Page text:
Bridges commonly move assets using a ‘lock and mint‘ flow. This is where tokens are sent to a specific ’escrow’ address on the origin chain. The tokens remain locked there while a representative version of this token is minted (created) and continues to exist on the destination chain. Users can reclaim these locked tokens by burning (destroying) the representative version on the destination chain. Therefore these escrow addresses attract more and more liquidity, effectively creating a ‘honeypot‘ for a possible attacker. There have been instances where the hacker unlocks the original tokens from this escrow, if they identify exploits in any associated smart contact code or if they hack the associated private key(s) from the bridge’s off chain infrastructure. If a successful attack occurs, the wrapped tokens on the destination chain then lose their value, as the peg is broken between the locked funds on the origin chain and the minted funds on the destination chain.

One way for safer digital asset transfers is to use a ‘burn and mint’ flow so that only one version of the token exists at any time. The token is burned on the origin chain, and then minted on the destination chain. This can work if the bridge owner controls both sets of token contracts on the origin and destination chain. This method is commonly used to transfer assets from permissioned (restricted to only certain individuals) to permissionless (open to anyone) blockchain networks. The ’burn and mint‘ flow does not require the use of an escrow address on the origin chain and therefore removes this honeypot attack problem.

Another good bridge design feature is to use trusted execution environments – hardware and software isolated from other parts of the blockchain ecosystem to store private keys. This type of ringfencing is best practice in many IT architectures, not just blockchain. Trusted execution and custody environments add another layer of security for asset transfer and are an essential component for enterprise-grade DLT environments.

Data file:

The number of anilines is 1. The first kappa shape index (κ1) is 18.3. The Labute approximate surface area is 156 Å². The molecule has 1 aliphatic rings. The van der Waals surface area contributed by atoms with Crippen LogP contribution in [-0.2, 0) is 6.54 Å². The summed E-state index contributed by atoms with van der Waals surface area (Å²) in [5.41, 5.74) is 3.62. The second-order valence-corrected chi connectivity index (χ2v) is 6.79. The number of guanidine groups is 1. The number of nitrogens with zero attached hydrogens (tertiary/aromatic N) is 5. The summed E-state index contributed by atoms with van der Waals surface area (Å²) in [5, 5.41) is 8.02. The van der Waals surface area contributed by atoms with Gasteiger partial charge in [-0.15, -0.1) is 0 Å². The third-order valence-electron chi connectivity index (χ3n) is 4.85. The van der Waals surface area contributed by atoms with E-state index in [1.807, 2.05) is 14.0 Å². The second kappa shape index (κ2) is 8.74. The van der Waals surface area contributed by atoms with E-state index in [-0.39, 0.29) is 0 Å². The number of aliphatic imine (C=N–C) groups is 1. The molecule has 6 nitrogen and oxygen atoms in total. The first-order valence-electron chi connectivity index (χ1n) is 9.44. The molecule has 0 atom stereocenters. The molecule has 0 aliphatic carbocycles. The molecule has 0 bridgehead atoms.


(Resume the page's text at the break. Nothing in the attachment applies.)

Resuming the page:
An additional security consideration for a multi-organisational bridge is to use a threshold signature scheme instead of a multiple signature (multi-sig) scheme. For multi-sig, a signature must be collected from each organisation, and packaged up into a transaction, which increases the transaction data payload size (costing more in transaction fees). In this case, usually the transaction needs to be signed again by a designated transaction sender. This transaction then commonly requires the multi-sig to be verified in a smart contract, which has the potential to introduce software bugs that can be exploited. A threshold signature scheme can offer an advantage as it only requires a partial signature from each organisation. These partial signatures are collected and becomes the single transaction signature (the transaction sender’s signature) to be verified by the blockchain nodes themselves (i.e. no smart contract signature verification is needed in this case). Therefore the threshold signature scheme presents fewer possible vulnerabilities than the multi-sig process.

Finally and importantly, we recommend that all smart contract code be thoroughly tested and externally validated. Best practices for cybersecurity and the use of continuous development and improvement processes can help ensure that bridges are safe, secure and fit for purpose.

International standard development
Quant is leading the space in international standard development for asset transfer bridges. We are a key contributor to the Internet Engineering Task Force (IETF) Secure Asset Transfer Protocol (SATP), which aims to standardise digital asset transfers from one network to another. We invite interested parties to join this group. Further information can be found here.